Reformed Reflections

Mirror Mediations

The Disappearing Father

Some time before her death, the American comedienne and television star Lucille Ball was asked by Merv Griffin, "Lucille, you've lived a long time on this earth and you are a wise person. What's happened to our country? What's wrong with our children? Why are our families falling apart. What's missing?" Lucy quickly replied: "Papa's missing. Things are falling apart because Papa's gone. If Papa were here, he would fix it." Lucy was right. There are too many disappearing fathers! In his courageous and forthright book Fatherless America: Confronting Our Most Urgent Social Problem, David Blankenhorn argues that no social trend is more dangerous than the declining role of fatherhood. A growing number of children have no relationship with their fathers. In a 1991 American survey, the National Commission on Children described the father-child relationship as "frequently tenuous and all too often nonexistent." But the increasing absenteeism of fathers is not only a crucial social issue in the United States but also in Canada. Therefore, it should be a matter of grave concern for all of us. Daniel Amneus noted: "Fatherless families ... generate far more delinquency and personality disorders than do normal or motherless families. The ratio of delinquent children living with the mother only compared to those living with the father only is about three to one."

Many negative forces have been working pushing men down. During the last hundred years traditional family values have been attacked in literature and the arts through a radical cultural revolution. Many writers lampooned and even ridiculed the authority of fathers, not realizing that they helped to undermine their own world. The prevailing cultural elite view is that fatherhood as a distinctive role in the family is either unnecessary or undesirable. And many men have lost their sense of identity and lack a real sense of purpose in life. They no longer seem to know who they really are. Weldon Hardenbrook, pastor of St. Peter and St. Paul Orthodox church, Santa Cruz, talks about the plague of missing fathers. This creates a male confused about his identity. And puts him under a great deal of psychological stress which ends up lashing out in frustration.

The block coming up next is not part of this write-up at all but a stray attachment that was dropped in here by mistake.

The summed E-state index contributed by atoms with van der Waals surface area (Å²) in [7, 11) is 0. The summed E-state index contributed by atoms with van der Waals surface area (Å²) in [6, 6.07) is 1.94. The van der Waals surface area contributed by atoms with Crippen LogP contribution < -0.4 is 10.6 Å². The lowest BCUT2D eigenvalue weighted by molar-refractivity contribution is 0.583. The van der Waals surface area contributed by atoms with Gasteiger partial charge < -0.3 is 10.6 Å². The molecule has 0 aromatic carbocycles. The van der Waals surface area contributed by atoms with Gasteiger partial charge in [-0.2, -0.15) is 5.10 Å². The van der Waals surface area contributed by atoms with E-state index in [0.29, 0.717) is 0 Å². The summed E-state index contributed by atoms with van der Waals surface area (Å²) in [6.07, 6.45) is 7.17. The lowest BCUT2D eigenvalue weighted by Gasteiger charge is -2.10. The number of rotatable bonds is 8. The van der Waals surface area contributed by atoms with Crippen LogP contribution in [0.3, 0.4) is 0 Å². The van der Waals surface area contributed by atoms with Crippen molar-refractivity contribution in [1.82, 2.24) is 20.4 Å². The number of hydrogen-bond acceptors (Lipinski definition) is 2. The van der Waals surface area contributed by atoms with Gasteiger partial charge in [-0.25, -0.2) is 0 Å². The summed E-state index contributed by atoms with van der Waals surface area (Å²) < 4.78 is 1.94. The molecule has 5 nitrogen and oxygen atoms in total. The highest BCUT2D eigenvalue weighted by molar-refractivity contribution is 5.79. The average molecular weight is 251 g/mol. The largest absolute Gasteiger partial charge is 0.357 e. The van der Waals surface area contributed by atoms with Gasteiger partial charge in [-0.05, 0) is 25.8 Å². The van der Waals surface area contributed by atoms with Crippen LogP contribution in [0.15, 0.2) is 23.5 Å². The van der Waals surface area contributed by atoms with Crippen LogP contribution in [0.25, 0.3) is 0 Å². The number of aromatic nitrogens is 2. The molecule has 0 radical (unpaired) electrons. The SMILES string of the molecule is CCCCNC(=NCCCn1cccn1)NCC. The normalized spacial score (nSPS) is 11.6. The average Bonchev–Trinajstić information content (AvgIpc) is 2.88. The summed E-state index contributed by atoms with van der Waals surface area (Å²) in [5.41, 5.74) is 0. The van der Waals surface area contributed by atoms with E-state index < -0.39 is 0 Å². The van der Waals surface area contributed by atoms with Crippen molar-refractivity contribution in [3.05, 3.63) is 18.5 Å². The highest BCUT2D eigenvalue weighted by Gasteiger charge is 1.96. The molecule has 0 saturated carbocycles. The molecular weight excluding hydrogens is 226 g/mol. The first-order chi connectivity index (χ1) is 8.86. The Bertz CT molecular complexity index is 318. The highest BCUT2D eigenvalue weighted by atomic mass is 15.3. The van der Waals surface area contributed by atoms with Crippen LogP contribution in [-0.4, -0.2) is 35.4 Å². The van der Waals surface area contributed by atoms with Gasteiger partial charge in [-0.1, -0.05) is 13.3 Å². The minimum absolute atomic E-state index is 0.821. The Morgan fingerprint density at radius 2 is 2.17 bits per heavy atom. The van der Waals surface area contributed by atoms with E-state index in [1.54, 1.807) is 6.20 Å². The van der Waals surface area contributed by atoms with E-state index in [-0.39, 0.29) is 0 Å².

What is fatherhood? It is more than fathering a child. From the Biblical perspective fatherhood is always seen within the context of marriage. At the very beginning of the creation of the world God instituted marriage as an exclusive lifelong bonding of a husband and a wife. In the New Testament, marriage is proclaimed as a reflection of the relationship Christ has with His church. That's why the Scriptures call for marriage to be "held in honour among all" (Hebrews 13:4). Marriage is a vital institution, which needs protection by the government and a strong defense by the church.

The antidote to disappearing fathers is the promotion of faithfulness in marriage and responsible fatherhood. And responsible fatherhood is not possible without sacrifice and commitment. A father does have a vital role in family life. He is the protector of his children as well as their model, norm, helper, and corrector. I think of my own father, an example of integrity and godly leadership, whose presence is still missed even though he died more than sixteen years ago. The notion of responsibility is crucial to the understanding of true fatherhood. Fathers are needed who are committed to Jesus Christ, who follow His way and aim to show their family the Way. Their commitment to Christ will give them both identity and purpose. God calls fathers to take a godly leadership role in both family and church. It is a leadership expressed in servant-hood. David Blankenhorn suggests that every man should be requested to make the following pledge: